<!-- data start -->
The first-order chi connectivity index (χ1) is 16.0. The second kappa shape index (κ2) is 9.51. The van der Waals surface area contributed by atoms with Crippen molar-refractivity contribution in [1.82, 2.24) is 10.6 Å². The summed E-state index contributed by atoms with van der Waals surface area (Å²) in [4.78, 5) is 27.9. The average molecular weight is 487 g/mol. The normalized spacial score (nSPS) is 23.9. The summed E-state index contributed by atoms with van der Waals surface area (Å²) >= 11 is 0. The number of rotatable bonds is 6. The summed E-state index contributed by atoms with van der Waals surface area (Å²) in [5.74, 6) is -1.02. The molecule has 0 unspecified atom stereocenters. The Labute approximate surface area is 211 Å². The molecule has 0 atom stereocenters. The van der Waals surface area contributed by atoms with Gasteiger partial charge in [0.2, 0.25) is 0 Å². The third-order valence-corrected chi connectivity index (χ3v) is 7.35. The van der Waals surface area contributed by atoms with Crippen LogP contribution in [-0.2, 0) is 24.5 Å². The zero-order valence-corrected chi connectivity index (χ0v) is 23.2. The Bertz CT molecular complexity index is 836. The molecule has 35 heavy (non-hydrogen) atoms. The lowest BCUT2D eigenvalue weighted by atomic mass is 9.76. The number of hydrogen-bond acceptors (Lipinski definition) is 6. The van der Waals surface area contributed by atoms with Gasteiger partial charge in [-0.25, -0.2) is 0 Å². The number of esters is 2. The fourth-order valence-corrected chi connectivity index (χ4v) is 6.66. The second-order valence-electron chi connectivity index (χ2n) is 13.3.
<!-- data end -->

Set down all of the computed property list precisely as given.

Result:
The first-order chi connectivity index (χ1) is 16.0. The second kappa shape index (κ2) is 9.51. The van der Waals surface area contributed by atoms with Crippen molar-refractivity contribution in [1.82, 2.24) is 10.6 Å². The summed E-state index contributed by atoms with van der Waals surface area (Å²) in [4.78, 5) is 27.9. The average molecular weight is 487 g/mol. The normalized spacial score (nSPS) is 23.9. The summed E-state index contributed by atoms with van der Waals surface area (Å²) >= 11 is 0. The number of rotatable bonds is 6. The summed E-state index contributed by atoms with van der Waals surface area (Å²) in [5.74, 6) is -1.02. The molecule has 0 unspecified atom stereocenters. The Labute approximate surface area is 211 Å². The molecule has 0 atom stereocenters. The van der Waals surface area contributed by atoms with Gasteiger partial charge in [0.2, 0.25) is 0 Å². The third-order valence-corrected chi connectivity index (χ3v) is 7.35. The van der Waals surface area contributed by atoms with Crippen LogP contribution in [-0.2, 0) is 24.5 Å². The zero-order valence-corrected chi connectivity index (χ0v) is 23.2. The Bertz CT molecular complexity index is 836. The molecule has 35 heavy (non-hydrogen) atoms. The lowest BCUT2D eigenvalue weighted by atomic mass is 9.76. The number of hydrogen-bond acceptors (Lipinski definition) is 6. The van der Waals surface area contributed by atoms with Gasteiger partial charge in [-0.25, -0.2) is 0 Å². The number of esters is 2. The fourth-order valence-corrected chi connectivity index (χ4v) is 6.66. The second-order valence-electron chi connectivity index (χ2n) is 13.3.